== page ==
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Agony & Ecstasy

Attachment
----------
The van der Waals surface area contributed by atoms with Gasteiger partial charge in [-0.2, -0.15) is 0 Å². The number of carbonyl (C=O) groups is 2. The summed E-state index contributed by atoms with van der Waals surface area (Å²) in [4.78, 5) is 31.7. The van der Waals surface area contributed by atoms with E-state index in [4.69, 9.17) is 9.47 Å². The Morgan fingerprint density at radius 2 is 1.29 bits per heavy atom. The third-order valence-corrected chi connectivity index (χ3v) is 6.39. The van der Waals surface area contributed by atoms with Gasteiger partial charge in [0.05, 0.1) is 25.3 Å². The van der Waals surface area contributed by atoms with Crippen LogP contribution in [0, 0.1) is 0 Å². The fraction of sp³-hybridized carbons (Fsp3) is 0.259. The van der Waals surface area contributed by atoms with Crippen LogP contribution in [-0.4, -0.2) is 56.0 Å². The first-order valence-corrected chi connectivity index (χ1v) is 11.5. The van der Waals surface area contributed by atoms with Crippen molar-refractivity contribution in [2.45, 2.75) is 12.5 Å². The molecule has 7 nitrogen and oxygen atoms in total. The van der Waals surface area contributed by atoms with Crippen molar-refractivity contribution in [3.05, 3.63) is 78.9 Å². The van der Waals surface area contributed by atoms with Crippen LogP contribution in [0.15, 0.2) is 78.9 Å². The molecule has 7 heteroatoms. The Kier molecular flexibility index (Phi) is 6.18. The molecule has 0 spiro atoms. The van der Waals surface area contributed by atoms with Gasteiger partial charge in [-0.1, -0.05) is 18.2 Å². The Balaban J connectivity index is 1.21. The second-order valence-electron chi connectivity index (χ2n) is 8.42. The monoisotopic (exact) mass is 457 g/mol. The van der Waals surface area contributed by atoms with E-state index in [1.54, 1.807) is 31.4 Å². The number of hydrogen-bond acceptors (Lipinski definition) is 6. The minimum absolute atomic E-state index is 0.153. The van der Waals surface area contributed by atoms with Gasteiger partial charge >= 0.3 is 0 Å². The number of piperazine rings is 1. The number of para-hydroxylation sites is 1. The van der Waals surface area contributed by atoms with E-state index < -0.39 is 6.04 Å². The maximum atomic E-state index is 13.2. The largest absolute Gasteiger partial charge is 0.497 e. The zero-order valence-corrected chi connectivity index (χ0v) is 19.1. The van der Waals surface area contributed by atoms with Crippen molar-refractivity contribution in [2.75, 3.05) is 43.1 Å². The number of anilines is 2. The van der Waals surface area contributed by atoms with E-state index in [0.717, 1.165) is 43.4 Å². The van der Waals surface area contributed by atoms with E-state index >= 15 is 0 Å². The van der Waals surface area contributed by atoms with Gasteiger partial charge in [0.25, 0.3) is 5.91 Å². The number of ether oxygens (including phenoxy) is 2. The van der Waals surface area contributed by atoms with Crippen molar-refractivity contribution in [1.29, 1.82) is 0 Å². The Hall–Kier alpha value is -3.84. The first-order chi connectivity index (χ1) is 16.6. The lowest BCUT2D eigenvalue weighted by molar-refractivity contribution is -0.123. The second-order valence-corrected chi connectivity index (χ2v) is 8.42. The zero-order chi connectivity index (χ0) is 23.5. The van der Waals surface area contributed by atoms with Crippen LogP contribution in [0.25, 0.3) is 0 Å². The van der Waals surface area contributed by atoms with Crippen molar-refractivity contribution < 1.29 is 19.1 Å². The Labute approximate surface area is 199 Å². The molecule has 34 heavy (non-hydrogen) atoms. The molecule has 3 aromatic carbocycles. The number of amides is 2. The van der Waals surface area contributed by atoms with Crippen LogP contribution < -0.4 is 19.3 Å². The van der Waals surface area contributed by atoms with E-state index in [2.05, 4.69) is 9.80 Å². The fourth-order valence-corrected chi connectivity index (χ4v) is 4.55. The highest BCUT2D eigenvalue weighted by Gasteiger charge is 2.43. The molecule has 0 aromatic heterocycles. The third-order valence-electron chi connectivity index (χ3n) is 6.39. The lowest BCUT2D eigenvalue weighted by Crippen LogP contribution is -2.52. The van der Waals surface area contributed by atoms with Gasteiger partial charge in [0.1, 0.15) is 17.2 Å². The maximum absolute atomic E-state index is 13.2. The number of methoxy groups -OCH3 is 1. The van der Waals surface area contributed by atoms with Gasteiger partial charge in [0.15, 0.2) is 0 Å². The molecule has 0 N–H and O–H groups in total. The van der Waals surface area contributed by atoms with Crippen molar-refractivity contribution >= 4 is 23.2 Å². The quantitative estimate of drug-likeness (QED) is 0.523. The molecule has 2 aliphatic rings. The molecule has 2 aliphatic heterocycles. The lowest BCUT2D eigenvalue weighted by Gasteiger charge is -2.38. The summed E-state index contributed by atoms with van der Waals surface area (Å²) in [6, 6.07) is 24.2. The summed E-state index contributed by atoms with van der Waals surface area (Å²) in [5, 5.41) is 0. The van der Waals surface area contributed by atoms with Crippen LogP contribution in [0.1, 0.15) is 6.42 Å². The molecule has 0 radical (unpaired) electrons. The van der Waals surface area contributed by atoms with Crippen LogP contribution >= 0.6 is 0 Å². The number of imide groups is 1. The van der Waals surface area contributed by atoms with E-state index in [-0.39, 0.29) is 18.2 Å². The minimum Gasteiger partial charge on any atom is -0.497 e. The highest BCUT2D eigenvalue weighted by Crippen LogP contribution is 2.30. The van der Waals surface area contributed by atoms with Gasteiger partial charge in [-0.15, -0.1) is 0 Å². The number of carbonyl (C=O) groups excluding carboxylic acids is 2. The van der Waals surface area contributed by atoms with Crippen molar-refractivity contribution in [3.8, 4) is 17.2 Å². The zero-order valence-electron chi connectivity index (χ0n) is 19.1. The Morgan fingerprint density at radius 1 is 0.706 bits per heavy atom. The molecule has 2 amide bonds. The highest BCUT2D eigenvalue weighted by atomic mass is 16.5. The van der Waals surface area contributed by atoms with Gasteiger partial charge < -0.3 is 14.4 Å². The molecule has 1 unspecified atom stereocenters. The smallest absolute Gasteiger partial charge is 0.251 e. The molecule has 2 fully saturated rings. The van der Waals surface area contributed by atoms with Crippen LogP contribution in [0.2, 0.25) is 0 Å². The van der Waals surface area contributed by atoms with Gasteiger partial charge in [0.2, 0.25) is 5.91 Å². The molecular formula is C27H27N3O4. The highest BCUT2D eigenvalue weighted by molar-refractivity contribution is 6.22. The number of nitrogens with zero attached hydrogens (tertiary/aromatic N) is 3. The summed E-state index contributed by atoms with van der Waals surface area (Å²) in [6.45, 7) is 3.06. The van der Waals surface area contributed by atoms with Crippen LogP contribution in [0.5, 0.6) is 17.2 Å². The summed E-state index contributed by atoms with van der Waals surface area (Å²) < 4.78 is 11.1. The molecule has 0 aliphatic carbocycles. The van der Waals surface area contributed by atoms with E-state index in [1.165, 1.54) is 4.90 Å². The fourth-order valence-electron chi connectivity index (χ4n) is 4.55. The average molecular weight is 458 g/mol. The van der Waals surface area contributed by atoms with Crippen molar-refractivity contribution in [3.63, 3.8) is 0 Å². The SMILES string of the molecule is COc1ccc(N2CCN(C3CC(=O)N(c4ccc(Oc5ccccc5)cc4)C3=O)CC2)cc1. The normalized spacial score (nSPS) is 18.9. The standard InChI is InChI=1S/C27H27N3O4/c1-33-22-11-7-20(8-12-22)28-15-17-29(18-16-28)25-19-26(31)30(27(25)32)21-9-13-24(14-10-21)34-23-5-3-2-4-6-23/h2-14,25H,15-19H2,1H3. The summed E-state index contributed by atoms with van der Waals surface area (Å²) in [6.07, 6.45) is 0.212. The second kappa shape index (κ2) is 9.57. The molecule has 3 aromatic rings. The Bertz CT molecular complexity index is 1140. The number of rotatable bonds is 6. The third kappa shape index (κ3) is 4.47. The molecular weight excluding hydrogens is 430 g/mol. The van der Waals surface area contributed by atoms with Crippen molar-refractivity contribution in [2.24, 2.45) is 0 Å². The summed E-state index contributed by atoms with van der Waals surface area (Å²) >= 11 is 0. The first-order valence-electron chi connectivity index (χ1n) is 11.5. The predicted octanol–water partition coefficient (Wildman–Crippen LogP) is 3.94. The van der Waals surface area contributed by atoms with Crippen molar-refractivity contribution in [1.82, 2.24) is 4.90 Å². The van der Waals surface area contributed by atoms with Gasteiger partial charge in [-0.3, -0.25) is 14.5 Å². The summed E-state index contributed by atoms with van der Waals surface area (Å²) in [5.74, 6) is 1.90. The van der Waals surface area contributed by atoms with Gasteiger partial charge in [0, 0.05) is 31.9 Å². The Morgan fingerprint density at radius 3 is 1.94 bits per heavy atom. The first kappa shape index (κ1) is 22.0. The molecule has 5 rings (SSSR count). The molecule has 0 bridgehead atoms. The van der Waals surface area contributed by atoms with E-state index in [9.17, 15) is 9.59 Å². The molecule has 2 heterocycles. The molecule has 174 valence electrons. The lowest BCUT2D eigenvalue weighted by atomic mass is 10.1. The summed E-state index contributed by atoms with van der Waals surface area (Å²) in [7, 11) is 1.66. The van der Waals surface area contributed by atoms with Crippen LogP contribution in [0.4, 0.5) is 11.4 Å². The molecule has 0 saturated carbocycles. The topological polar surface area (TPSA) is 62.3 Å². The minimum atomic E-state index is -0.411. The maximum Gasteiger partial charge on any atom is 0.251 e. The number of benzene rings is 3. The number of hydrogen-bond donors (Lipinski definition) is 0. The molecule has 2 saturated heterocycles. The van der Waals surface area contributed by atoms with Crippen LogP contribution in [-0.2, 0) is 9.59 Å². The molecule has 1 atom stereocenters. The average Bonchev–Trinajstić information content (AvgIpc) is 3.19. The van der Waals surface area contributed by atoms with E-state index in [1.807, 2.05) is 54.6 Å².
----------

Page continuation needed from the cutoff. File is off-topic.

2.8 seconds. That’s all that stood between agony and ecstasy at Perth Arena on Saturday night. Staring down the barrel of a troubling 0-2 start, the Perth Wildcats used those 2.8 seconds to execute a memorable game-tying play. It was a play that saw import Jaron Johnson rise up, nail a clutch three-pointer and send it into overtime. The game was extended, momentum was shifted and the home team ran away with an extraordinary early-season win. On the flip side, the Taipans. They thought they had it. No Jawai, no Weigh and in front of a raucous Red Army of nearly 13,000, the Taipans were up three with 2.8 remaining. Agony. Ecstasy. Such a thin line. And in the context of a tightly fought season – one in which playoff spots are likely to be decided by miniscule margins – those 2.8 seconds could prove pivotal in the long run. Of course, at this level end-of-game situations don’t just play themselves out. Far from it. They are micro-managed by some of the finest basketball minds on the planet. On the floor, they’re executed by some of the world’s most elite players at the top of their games. So what went right for the ‘Cats? What fell down for the Snakes? What decisions – made by whom – defined those remarkable 2.8 seconds? First things first, Cairns made the call to knock down their free throws. Up 1 with 2.8 on the clock, Mark Worthington stepped to the line. What do you do? Perth still have a time-out so if you make the second, the Wildcats will advance the ball into their front-court. If you miss it, is 2.8 seconds enough time to make a play from 94 feet? Tough call to make. Worthington coolly knocked them both down. Time-out Perth. In the huddle, Wildcats coach Trevor Gleeson drew up the play. The whiteboard gave the visual and the message was clear: spread ‘em out and get the ball to Jaron Johnson on the arc. “It was great execution and Jaron made a great shot,” Gleeson said post-game. “The guys do a great job of executing plays. The game’s on the line and they trust each other. They found a way to get him the ball so it was good.” For Johnson, it was all about repaying the faith. “I want to be that type of player and be put in that position to shoot like that,” he said. “My teammates told me, ‘hey, let it fly’. I had just had a turnover the play before that so I felt really down about it but my teammates were just there to pick me up. Coach drew up the play, we ran it and that’s what ended up happening.” Down the other end, Cairns head coach Aaron Fearne had drawn up the resistance. Fair to say, it didn’t go to plan. “I’m pretty pissed off,” Fearne told media post-game. “We broke down on that last play where they hit the three… There was a certain way we wanted to defend it and we obviously talked about them having to make a three to tie it up.” Fearne had Travis Trice and Cam Gliddon on the three-point line while Worthington and Nnanna Egwu were on the lane-lines. Nobody was pressuring the in-bounder specifically, but Fuquan Edwin was nearby, preventing the pass to the corner. According to Perth captain Damian Martin, who threw the inbounds pass on that final play, Gleeson had drawn it up for Johnson but where he was supposed to go was being guarded. “Jaron made a great read and found the open spot behind the line and nailed it,” Martin told NBL Media. Watch the tape again and this time, keep your eye on Jaron Johnson. Johnson circles around and starts heading towards the peak of the arc. With Trice waiting for his arrival, Johnson flips the script and Martin has a clean look at his man flashing directly towards the ball. “Had Jaron just been robotic and run the play according to how it was drawn up precisely then he would’ve been guarded and who knows what would’ve happened,” Martin said. “His instincts at a game-defining moment were just as impressive as the shot itself.” For the Taipans, it was like snatching defeat from the jaws of victory. “We get stretched way out and we let them pop right into the hole and he’s wide open. We have to learn from it,” Fearne said. AFL footballer Robert Murphy recently described it as a “wafer-thin line between romance and baggage.” Remember Ekene Ibekwe’s buzzer-beater to claim the 2015 championship for New Zealand? End-of-game sideline plays must be starting to feel like ‘baggage’ for the Taipans. For the defending champs, two losses in the opening round would’ve felt like ‘baggage’ of their own. Instead, 2.8 seconds helped deliver the romance of an unlikely victory. “Thankfully we’re not 0-2,” Gleeson said afterwards. “We hung tough at the end and believed in each other when 90 per cent of the crowd probably thought the game was gone.”   By Liam Santamaria
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